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Telling People About Writing

Telling people about my writing remains one of my hardest things to do. That includes writing here on the blog.

My friend, Carrie, who started the Plucky Not Perfect podcast, and I talked about fear recently. She asked me about the idea of fear being a passenger in a vehicle with me. I said that I imagine fear sits in the backseat, and when it starts to talk to me, I turn up the music to drown it out. I can see it being grossly exaggerated in the backseat, but I don’t listen to it. However, it still steals my attention now and then.

I’ve told many people about writing the manuscript: my parents, my siblings, extended family, friends, and acquaintances. It feels like taking a deep breath before jumping into a pool. However, it doesn't seem to get easier, and I still struggle. And it’s not so much telling people about the manuscript but about answering their questions about my writing journey that makes me sweat nervously. That’s where the fear starts acting out in the backseat; it’s when people ask what the manuscript is about and why I wrote it that forces me to allow people to see me.

As I’ve mentioned before, I’m an engineer by training. There’s a structure to my profession and organization that I hold in tension with my faith and this writing journey. When I try to reconcile the two, I see fear make hideous faces at me in the backseat. It's more comfortable for me to remain unknown as a "writer".

When my writing coach (more to come in a future blog post!) and I were crafting my plan for starting a blog, I told her I would use a pseudonym. She wryly smiled and said, “The important part is getting started.” Once I had a few posts up, we met again, and she said, “The pseudonym is going to have to go, but it’s ok for now; just keep writing.”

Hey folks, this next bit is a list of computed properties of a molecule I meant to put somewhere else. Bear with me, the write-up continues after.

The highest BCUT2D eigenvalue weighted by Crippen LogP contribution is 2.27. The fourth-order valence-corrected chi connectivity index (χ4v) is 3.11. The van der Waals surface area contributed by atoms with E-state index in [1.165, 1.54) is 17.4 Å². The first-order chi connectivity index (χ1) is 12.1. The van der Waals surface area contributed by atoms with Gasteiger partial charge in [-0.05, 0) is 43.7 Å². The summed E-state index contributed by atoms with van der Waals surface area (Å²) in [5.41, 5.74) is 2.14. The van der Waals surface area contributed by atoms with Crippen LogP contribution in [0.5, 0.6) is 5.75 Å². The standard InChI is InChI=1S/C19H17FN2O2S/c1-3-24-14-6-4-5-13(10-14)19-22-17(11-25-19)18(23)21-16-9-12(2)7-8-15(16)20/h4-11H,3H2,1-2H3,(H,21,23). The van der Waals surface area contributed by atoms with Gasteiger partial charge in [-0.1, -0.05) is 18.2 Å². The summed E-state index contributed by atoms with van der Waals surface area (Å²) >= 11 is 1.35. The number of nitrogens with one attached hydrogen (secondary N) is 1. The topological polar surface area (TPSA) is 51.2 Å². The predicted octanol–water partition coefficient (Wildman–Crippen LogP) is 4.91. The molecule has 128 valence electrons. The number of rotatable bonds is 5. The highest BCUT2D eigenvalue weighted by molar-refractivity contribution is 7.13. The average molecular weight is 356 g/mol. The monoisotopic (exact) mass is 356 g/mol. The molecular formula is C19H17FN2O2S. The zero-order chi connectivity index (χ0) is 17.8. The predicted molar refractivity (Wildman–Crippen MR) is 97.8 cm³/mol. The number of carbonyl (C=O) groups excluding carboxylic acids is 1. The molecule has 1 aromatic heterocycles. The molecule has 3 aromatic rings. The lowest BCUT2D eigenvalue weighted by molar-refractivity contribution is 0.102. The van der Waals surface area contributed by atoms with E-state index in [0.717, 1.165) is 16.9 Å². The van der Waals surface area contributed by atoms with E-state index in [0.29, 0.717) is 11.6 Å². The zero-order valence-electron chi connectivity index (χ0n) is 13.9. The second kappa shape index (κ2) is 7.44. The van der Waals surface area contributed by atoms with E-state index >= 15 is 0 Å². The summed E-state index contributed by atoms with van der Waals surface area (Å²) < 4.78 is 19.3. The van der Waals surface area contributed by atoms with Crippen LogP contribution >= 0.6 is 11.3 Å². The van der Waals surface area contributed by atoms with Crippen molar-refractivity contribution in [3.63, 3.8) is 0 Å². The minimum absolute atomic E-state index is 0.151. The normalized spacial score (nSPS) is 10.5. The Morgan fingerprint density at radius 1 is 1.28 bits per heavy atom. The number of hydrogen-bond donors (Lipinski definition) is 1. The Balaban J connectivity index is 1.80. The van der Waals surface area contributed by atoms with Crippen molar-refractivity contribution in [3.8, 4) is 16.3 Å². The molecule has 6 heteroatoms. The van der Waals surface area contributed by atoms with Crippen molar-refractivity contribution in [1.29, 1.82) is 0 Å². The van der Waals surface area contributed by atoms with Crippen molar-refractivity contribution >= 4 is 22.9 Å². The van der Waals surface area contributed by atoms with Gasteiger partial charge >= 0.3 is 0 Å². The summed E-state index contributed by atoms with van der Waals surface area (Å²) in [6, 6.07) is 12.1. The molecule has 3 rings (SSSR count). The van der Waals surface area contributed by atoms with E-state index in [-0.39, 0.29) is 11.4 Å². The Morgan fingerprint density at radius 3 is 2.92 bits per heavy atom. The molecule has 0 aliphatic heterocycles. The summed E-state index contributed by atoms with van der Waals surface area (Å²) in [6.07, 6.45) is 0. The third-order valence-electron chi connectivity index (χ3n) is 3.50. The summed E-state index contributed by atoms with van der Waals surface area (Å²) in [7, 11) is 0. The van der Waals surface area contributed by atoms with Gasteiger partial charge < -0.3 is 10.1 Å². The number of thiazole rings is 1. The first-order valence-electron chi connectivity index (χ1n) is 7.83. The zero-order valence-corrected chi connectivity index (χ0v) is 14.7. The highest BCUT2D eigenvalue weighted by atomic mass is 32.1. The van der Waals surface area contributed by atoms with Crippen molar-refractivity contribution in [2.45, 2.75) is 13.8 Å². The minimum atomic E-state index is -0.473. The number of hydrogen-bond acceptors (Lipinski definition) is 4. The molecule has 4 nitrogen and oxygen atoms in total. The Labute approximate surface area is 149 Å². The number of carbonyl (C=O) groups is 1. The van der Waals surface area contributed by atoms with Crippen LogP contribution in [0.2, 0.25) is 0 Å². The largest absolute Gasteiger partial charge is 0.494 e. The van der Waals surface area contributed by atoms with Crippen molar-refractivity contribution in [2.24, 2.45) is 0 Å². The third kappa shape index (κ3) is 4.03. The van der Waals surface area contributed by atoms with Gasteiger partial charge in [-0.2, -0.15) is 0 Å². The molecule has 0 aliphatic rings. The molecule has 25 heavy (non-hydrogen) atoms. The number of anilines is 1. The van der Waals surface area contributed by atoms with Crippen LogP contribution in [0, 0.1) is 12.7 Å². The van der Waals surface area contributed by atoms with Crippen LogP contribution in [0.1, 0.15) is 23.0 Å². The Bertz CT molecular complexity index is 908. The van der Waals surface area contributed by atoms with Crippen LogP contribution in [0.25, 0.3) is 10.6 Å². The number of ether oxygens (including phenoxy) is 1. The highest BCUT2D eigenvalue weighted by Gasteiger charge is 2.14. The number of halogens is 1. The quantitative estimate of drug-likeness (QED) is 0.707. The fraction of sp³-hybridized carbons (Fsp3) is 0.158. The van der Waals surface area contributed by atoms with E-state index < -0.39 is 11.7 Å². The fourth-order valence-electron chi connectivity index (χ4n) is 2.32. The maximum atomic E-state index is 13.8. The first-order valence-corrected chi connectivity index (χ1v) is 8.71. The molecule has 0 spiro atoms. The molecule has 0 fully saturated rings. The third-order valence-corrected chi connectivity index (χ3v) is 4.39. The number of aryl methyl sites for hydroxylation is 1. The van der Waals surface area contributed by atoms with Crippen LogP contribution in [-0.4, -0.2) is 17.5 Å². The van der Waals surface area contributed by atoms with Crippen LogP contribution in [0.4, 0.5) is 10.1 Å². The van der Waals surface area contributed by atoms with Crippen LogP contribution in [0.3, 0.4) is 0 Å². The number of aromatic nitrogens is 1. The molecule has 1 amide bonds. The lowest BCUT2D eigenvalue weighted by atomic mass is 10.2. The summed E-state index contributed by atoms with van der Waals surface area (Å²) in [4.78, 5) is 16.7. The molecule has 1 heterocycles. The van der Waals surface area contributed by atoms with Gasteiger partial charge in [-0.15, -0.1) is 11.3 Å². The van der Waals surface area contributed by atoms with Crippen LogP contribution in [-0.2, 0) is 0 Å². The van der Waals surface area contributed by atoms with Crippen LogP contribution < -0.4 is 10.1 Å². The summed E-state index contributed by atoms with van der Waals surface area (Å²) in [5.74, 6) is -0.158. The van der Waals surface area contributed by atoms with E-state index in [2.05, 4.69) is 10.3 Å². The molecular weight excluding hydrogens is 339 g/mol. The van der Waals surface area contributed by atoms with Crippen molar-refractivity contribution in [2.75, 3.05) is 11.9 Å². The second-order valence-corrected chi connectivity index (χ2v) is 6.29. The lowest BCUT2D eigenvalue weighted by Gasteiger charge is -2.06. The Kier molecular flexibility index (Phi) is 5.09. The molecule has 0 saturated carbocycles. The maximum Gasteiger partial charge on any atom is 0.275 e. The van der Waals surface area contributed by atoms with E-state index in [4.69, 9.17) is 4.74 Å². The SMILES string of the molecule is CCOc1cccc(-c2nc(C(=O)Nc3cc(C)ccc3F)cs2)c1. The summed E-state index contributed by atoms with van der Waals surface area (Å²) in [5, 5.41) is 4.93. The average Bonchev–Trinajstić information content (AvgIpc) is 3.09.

Do you ever have those moments when you already know the truth but are so resistant to it that you trick yourself into thinking life can be a different way?

I knew the pseudonym would only get me so far for so long. I yearn to be authentic in this journey, so I knew the armour would have to come off at some point. I haven’t yet gotten comfortable with fear making faces at me from the backseat.

But, recently, while with workmates, I was put on the spot and asked what a secret superpower was. It was one of those time-stood-still moments. I knew intuitively in an instant what I would answer. So, I took that deep breath and plunged into explaining that I had written a manuscript and was working on publishing it.

To my surprise, those I tell about the writing are encouraging and genuinely interested each time. Even though those conversations make me highly uncomfortable, I know they are good. This journey was never meant to be hidden or silent, but shared.

And, like all worthwhile journeys, there’s an element of stepping out of the comfort zone. Sometimes, it happens instantly; sometimes, it’s like shedding layers on a gradually warming day. This journey for me has definitely been the latter.

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